Last week Sadie Lincoln, the vivacious, engaging creator ofbarre3, visited New York City to leadworkouts for press and prospective franchisees. (Got $200K to start one?) Lincoln has lately become a media darling as word spread that the Portland, Oregon, fitness dynamo is Madonna's newly anointed trainer. (She's not the kind to sweat and tell.)
While in New York, barre3 borrowed the Baryshnikov Arts Center, a stunning rehearsal and performance space. If Lincoln has her way, barre3′s signature cork-floored studios with childcare in the lobby will soon arrive here. "I'd love to have a studio in Tribeca," says Lincoln, who learned how to operate and franchise businesses at 24 Hour Fitness, the largest chain of health clubs worldwide, and how to create fitness programs at YogaWorks.
At first, I was unclear about how barre3 would differ from the tide of Lotte Berk-inspired barre workouts like the Bar Method, Physique 57, Core Fusion, and the Nalini Method. But Lincoln's background provides the answer: She's been doing yoga since age 5 (her mom's a yogi) and worked at YogaWorks, where she was influenced by Iyengar practitioners Annie Carpenter and Julie Klienman. "In the last seven years I discovered my own personal practice," says Lincoln, who also created YogaWorks' popular BarWorks class.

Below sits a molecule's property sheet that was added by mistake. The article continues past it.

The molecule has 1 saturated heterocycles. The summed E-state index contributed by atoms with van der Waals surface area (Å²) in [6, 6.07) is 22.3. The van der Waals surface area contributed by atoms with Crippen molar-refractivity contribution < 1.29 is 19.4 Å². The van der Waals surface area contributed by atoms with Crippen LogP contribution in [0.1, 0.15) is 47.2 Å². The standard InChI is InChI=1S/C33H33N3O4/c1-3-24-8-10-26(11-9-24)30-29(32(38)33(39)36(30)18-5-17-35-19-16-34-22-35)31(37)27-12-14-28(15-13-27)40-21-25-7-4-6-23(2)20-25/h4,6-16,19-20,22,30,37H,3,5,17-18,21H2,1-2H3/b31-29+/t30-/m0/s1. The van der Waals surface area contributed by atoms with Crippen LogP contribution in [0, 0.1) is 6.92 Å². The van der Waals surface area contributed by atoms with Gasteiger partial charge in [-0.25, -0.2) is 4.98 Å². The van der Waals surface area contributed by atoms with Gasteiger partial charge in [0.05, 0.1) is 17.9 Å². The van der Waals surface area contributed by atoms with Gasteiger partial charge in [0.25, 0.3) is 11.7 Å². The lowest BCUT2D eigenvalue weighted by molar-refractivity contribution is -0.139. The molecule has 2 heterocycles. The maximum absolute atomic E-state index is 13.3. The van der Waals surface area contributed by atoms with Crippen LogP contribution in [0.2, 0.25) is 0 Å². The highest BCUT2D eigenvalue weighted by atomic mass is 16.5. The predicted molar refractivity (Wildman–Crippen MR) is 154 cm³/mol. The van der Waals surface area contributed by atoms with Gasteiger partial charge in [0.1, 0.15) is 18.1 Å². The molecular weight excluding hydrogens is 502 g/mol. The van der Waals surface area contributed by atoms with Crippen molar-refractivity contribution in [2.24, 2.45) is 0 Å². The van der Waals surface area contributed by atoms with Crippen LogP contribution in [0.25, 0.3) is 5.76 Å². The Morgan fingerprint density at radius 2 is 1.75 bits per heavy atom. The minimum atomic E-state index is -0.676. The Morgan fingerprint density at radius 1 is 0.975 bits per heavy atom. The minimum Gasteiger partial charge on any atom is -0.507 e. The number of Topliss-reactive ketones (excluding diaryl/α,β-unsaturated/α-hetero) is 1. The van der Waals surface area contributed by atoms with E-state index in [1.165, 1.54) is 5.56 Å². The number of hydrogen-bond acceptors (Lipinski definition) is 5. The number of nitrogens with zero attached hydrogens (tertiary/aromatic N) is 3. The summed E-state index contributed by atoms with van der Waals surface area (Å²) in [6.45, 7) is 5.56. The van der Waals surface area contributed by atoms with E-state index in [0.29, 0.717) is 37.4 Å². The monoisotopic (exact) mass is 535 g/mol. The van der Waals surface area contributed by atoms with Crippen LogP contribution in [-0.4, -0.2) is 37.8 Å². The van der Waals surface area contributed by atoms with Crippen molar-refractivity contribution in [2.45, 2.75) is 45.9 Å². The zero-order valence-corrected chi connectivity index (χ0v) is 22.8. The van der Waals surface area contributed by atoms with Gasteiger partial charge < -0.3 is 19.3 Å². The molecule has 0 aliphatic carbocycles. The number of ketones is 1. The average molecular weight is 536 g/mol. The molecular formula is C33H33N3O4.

Lincoln's Iyengar background translates into an obsession with proper alignment—and props. Lincoln makes avid use of a rope, a ball, and a mat in class.
Yogis will recognize the Chaturanga-style pushups at the ballet barre, bridge pose (with a ball between their knees), and boat pose in their Pilates roll. Pilates inspired Lincoln's approach to core and mat work. "The type of Pilates I love uses a neutral spine, working from the inner body," she says, because she feels it's the best way to maintain postural alignment.
"Everything we do in life emphasizes forward flexion—walking, running, sitting, riding a bike. Barre3 works from the heels, so we get into the back of the body and really work the gluts and hamstrings," she explains. That's a big point of difference from the tippy-toe and tucked-pelvis posture encouraged at Lotte Berk–inspired workouts.
With yoga being such an obvious inspiration for barre3, will Lincoln borrow from yoga's more affordable price point—closer to $20 a class? Or charge the going rate for NYC barre classes at about $35 a pop? It's too soon to tell. But Lincoln wants to make the workout accessible, even in New York. "I always reward clients who commit to a regular practice," says Lincoln. And I'll do that in any market."